Live Export

Talks to finalise US live export protocol progressing

Beef Central, 10/11/2015

While the recently opened cattle export trade to China captures most live export industry headlines, negotiations to open a new feeder cattle trade to the United States are progressing quietly behind the scenes.

In April, Beef Central columnist Dr Ross Ainsworth reported on industry and Government moves to develop a new health protocol with the US to allow the export of feeder cattle from Australia to the country.

It has been well documented that the US herd has fallen to a 60 year low in recent years following a severe and widespread drought, creating a shortage which has left US feedyards and processors with under-utilised capacity.

The shortfall has also driven US feeder cattle prices to significant highs, creating an attractive price differential to Australian feeder steers which has sparked interest from Australian exporters in shipping cattle across the Pacific.

Easing US prices in recent months have eaten away at some of that gap, but export sources say a reasonable differential still exists at current price levels.

A lower Australian dollar also favours the equation.

US feedyards already receive a reliable source of supply from import customers, with more than one million feeder cattle imported into the US from Mexico and Canada each year, including around 1.5 million last year.

Dr Ainsworth’s view is that the trade provides very strong mutual benefits for both countries, which should help a workable agreement to be achieved.

Livestock export industry sources have told Beef Central in recent weeks that negotiations have reached advanced stages and there is growing optimism that a final protocol announcement may now be close.

The key question is whether the terms of the final protocol and the costs it imposes will allow a commercially viable trade to develop between the two countries.

One Australian exporter commented that with two million cattle being placed on feed in US feedyards every month, and each being fed for 180 days, Australian supply would struggle to satisfy demand at current levels.

The US is one of 12 “priority markets” which are currently the focus of a protocol committee, which comprises livestock exporters, producers and Federal Government representatives.

US cattle editor sceptical about trade’s potential

US based Cattle Buyers Weekly editor and regular Beef Central commentator Steve Kay is well known for telling it like it is and sees little reason to believe a new health protocol will lead to a significant trade in cattle from Australia to the US.

In his view there are four reasons why a trade is unlikely to develop:

“First, I assume the exports would involve the highest quality cattle that currently go on feed in Australia. Given that Australia’s national cattle herd is forecast to drop to 26.150 million head in 2016 from 27.600 million this year, I can’t imagine how feedlot operators in Australia will allow many cattle to leave the country. But they will have to bid them away from exporters to do that.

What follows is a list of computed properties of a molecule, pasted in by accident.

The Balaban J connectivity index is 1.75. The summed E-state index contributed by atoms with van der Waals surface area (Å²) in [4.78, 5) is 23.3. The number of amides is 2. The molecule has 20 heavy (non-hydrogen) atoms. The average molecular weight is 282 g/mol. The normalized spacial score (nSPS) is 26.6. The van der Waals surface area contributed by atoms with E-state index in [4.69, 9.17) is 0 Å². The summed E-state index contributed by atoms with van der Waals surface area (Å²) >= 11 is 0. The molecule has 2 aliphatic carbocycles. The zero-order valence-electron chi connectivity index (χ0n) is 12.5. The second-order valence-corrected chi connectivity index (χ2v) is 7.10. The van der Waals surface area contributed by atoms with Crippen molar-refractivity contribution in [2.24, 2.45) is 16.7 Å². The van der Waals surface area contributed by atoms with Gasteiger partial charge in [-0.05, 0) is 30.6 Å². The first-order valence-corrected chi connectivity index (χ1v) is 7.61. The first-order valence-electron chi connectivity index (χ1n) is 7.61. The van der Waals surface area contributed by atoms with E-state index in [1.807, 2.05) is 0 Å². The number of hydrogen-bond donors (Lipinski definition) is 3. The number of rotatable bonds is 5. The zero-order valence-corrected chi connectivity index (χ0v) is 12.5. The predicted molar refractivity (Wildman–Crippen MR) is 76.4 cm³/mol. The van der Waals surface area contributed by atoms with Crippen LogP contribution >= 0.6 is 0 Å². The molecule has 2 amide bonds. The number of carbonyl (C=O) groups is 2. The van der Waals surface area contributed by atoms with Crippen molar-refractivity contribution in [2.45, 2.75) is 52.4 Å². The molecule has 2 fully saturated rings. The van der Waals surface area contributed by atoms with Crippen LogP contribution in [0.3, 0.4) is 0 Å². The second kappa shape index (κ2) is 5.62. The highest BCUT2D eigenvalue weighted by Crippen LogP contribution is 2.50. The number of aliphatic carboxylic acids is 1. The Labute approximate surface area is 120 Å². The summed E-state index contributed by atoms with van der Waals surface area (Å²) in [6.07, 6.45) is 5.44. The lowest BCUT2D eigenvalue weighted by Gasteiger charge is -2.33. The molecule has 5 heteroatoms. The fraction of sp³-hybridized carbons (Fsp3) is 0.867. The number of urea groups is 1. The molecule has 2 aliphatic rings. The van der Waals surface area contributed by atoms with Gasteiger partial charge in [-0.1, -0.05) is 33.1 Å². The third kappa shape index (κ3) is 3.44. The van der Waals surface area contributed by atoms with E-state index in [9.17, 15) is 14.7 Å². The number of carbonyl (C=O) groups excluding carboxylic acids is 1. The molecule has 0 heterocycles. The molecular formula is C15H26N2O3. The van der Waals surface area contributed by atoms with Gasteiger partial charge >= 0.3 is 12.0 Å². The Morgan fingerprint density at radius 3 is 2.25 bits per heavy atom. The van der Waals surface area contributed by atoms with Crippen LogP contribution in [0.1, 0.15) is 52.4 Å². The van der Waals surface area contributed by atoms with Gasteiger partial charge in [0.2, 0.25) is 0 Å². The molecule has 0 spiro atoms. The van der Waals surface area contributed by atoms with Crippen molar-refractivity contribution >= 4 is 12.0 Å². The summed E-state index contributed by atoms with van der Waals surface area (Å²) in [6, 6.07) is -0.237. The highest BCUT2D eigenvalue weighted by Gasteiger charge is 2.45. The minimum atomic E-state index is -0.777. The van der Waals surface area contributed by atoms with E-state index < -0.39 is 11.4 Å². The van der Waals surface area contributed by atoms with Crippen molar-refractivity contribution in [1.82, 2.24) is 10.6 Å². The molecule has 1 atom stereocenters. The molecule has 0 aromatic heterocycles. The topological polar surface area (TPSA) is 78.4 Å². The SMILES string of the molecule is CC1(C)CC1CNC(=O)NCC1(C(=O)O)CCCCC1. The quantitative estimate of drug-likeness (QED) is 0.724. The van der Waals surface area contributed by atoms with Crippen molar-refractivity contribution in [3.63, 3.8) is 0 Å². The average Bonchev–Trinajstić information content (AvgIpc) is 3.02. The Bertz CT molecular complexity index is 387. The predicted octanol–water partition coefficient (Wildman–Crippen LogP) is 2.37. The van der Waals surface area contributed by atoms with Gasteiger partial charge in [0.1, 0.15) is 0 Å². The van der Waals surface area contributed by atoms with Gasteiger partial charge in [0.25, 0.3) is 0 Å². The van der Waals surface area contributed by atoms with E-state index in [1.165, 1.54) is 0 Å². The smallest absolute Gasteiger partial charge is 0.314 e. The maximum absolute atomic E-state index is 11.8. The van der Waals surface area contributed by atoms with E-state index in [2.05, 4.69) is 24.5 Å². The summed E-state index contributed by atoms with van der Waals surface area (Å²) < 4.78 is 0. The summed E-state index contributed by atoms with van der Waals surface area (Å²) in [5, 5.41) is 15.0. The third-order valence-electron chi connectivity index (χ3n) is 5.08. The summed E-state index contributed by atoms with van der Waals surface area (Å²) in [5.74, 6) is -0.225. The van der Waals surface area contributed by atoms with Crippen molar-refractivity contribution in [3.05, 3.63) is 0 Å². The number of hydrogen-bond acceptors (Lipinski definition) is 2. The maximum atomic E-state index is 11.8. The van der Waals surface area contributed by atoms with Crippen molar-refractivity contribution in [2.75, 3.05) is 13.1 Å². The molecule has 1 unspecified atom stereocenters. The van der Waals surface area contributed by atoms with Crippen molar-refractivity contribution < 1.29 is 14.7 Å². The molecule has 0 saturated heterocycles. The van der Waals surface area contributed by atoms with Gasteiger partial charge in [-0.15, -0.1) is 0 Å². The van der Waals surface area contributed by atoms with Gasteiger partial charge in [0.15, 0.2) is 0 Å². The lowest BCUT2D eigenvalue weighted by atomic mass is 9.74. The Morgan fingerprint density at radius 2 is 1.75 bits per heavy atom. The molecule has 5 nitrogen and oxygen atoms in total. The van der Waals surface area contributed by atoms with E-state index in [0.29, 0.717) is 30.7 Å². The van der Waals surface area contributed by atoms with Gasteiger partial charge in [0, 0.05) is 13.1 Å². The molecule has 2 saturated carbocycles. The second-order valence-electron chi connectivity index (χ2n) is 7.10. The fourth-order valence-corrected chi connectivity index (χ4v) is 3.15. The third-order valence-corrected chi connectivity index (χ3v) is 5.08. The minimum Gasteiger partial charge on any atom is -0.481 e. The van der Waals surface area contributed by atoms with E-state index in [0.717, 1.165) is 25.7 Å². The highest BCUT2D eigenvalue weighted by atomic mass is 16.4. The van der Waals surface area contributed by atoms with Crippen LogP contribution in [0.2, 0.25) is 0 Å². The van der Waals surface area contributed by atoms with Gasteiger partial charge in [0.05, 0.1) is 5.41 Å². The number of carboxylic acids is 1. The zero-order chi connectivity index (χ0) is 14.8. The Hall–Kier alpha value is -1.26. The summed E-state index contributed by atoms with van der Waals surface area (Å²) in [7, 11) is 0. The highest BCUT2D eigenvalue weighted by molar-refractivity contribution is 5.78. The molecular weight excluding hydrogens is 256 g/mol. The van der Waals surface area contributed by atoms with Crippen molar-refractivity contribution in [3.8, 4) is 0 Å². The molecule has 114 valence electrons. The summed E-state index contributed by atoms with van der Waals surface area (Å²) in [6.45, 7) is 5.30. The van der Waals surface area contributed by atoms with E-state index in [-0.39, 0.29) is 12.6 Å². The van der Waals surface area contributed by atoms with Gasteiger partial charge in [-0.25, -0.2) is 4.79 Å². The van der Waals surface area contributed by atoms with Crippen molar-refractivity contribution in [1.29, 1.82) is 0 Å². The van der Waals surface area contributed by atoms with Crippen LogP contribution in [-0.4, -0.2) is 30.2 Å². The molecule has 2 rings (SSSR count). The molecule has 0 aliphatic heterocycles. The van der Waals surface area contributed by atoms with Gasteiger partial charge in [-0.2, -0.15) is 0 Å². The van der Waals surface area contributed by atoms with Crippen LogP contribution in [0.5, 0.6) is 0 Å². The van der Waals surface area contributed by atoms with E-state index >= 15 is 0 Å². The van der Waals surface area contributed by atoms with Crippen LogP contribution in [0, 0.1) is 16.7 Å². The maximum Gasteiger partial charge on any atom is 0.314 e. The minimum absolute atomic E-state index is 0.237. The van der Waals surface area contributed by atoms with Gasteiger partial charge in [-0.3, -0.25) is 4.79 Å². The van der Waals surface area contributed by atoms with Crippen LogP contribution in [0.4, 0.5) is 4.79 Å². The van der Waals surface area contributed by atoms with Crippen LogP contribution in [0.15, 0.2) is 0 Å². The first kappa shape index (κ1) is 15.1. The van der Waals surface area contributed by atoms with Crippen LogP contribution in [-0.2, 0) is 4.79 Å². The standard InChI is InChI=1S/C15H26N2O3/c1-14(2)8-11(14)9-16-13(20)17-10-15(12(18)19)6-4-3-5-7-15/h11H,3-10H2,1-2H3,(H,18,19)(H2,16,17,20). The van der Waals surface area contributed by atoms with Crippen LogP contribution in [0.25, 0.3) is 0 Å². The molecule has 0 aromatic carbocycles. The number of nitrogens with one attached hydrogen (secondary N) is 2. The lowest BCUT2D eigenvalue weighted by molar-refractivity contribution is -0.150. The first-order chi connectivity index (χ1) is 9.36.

“The second key point is that U.S. feedlots would want only cattle with English genetics (ie. Bos Taurus). They will not want Bos Indicus cattle with any hint of a hump. So the cattle would be very different to those going, say, to Indonesia.

“A third point is that the U.S. cattle herd is expanding significantly, from 88.526 million head in 2014 to 89.800 million head this year to an estimated 92.900 million head on next year. All the expansion is coming on the beef side of the herd. USDA ‘s semi-annual inventory report showed that the number of beef cows in the U.S. on July 1 was up 750,000 head on a year earlier.  So feeder cattle prices are well off their record highs of a year ago and will continue to decline year-on-year.

“A fourth point is that there will be considerable opposition by some producer groups to allowing Australian cattle to enter the U.S. These groups have fought for years, albeit unsuccessfully, to keep Canadian and Mexican cattle out of the U.S.  NCBA might profess to be neutral on the issue but it will likely raise concerns about disease guarantees, etc. More than 20 years ago, Cactus Feeders (then the largest feeding operation) raised the possibility of importing Australia feeder cattle and the outcry forced it to abandon its plans before they got off the ground. There might also be big opposition from animal rights groups about transporting young cattle such a distance.”

More news on the outcome of Australia-US Government negotiations to develop a health protocol is expected in coming weeks.

HAVE YOUR SAY

Your email address will not be published.

Your comment will not appear until it has been moderated.
Contributions that contravene our Comments Policy will not be published.

Comments

Get Beef Central's news headlines emailed to you -
FREE!